The concept of “customary law” often is used to refer to a particular kind of legal rule—one that is oral rather than written, for instance. Such a conception contains a kernel of truth—customary rules are distinctive—but the focus is too narrow. In this essay I want to look at the totality of legal phenomena in a society—rules, processes, institutions, personnel, and ideology—exploring how they are interrelated and how they relate to other social phenomena. For this purpose I want to construct four configurations of law in society, none of which can be found in its pure form anywhere. Such an ideal type is a heuristic device that, if successful, reveals the dynamic tendencies of a particular configuration and the connections among its parts.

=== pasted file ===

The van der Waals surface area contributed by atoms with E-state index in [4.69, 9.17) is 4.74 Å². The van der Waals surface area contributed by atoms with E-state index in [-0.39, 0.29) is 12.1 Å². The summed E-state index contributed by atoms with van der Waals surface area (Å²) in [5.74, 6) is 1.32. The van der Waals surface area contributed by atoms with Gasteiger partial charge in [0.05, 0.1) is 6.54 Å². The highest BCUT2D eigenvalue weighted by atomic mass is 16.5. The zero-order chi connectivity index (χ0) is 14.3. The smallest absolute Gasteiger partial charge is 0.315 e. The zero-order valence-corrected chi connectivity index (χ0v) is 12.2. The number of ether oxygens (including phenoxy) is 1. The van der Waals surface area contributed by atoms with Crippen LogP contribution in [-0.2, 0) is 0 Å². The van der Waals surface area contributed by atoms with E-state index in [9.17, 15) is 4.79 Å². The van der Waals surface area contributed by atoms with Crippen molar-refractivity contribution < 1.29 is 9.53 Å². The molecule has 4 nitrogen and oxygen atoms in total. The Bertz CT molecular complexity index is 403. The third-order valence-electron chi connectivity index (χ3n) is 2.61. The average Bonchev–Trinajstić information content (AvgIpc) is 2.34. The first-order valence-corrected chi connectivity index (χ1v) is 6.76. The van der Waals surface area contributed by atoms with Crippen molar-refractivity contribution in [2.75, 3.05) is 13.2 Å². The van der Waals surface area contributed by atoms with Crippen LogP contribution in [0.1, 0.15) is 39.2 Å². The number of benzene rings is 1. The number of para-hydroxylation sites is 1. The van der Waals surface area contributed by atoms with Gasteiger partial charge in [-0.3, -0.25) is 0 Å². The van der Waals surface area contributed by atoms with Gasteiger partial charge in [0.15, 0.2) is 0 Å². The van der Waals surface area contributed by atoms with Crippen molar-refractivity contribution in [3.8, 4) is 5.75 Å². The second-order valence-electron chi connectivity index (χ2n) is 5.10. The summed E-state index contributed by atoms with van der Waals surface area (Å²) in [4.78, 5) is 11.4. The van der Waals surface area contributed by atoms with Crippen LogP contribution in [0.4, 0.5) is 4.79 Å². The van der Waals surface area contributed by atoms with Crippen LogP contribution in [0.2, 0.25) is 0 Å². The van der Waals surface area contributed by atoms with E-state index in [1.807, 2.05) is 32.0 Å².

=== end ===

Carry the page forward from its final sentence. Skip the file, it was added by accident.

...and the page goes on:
The first configuration, which I will call custom, is found in the pre-capitalist societies of the third world prior to colonial domination. Obviously we never can know what those societies actually looked like, since oral history inevitably introduces nostalgic distortions, and the earliest European travellers and traders were changing die societies even as they were describing them (and of course expressed their own ethnocentric biases). Furthermore, to employ the category “precapitalist” is to invite a number of analytic difficulties: it defines these societies negatively (they are not yet capitalist); and it lumps together societies that differ greatly in economy (e.g., agricultural and pastoral), polity (e.g., chiefly and chiefless), and social structure (e.g., the presence or absence of corporate lineages).